Runner's Pain

Michael Stocks Running

04:33am, 114 miles of running

I’ve heard it said many times before: embrace the pain. Pain is a strong and emotive word to describe something we experience when bad things happen. Pain is a problem, but what is it? The aching in my legs and hips is pain. The sciatic flashes are pain. The jarring in my lower back is pain. The tenderness on the soles of my feet and the blisters under my toenails are pain.

I don’t embrace these feelings and I don’t welcome them – they are here to stay, whether I like it or not. I don’t even ignore the pain, not entirely. Physical pain is a language and my body has a story to tell, most of which I’ve heard a hundred times before. The sameness of the plot becomes more boring to my brain as the race goes on, so much so that I can eventually barely hear it. There’s only so many times the same nerve can complain before I lose interest – what I’m listening for is a new line in the story, or a sudden plot twist.

So I don’t embrace, welcome or ignore this kind of pain – I accept it. It is a fact of running as I do, something I know from experience that I can handle. There is no anticipation, no fear and no dread. It is just something that simply is.

Then there are the other things that athletes call pain, sensations for which there is no other adequate word. The anaerobic burn of the sprint, the devouring lactate of the endless hill, the accumulated fatigue of the explosive burst, the exhaustion of endless repetition. It is the sum of sensations where we take ourselves beyond the realm of comfort. And underpinning it all is the mental strain of coping and finding a way to carry on. I have tried to embrace these things too, but acceptance is more realistic when at the extremes of effort, and even that is difficult at times like these.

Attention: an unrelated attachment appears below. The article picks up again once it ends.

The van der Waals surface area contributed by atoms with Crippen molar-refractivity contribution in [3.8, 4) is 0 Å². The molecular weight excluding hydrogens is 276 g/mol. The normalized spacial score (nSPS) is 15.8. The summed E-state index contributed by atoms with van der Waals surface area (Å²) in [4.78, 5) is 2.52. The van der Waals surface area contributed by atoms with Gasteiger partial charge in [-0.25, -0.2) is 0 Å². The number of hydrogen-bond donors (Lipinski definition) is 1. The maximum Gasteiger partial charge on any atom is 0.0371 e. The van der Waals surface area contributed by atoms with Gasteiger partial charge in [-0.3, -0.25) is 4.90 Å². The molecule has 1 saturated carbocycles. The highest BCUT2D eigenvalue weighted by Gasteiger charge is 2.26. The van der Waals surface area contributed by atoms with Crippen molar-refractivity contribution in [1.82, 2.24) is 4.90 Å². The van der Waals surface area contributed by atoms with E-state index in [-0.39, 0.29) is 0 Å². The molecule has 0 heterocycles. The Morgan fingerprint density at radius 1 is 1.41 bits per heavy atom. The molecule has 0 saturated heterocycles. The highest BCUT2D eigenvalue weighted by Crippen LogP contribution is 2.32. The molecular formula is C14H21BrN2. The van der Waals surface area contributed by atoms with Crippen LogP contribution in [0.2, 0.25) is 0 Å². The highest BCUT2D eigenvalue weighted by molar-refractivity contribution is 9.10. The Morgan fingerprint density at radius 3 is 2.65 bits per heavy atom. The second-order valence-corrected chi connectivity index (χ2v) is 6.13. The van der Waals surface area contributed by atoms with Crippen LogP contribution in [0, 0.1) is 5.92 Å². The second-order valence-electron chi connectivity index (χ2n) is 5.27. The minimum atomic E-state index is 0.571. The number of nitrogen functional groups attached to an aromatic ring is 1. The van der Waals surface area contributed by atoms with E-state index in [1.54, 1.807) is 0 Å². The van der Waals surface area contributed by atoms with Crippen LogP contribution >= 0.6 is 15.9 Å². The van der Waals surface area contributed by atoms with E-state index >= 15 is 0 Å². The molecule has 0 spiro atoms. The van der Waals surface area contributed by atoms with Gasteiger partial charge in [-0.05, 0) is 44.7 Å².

Before the race, when I imagine the run, I accept the arrival of those feelings and know that they will be there because I’m doing what I want to do. I don’t give it that label, though: pain. Assigning those sensations a name might add to their power.

How funny all the preparation, and then this – the reality. It is beyond the scope of memory to recall feeling like this. After every race I think I can remember – that I have enough experience to be able to recreate the discomfort in my mind and prepare to face it again. And as I do, I look back on races past and wonder: why didn’t I press-on when I had the chance? I’ll do better next time. And now here I am and it is harder than anything I could ever recreate in my mind. And suddenly that last performance looks a whole lot better. If I could truly recall what this feels like would I ever have returned?

In this reality, I can try to accept and to embrace whatever this clusterfuck of difficulty should be called. The truth is that anything works if it works for even one moment and all this can be is a series of moments that can take me to the end. And pain is a word used for lack of something more adequate, because in many ways this is so much worse.

 

From Michael's book, ‘One-Track Mind’, out in 2021

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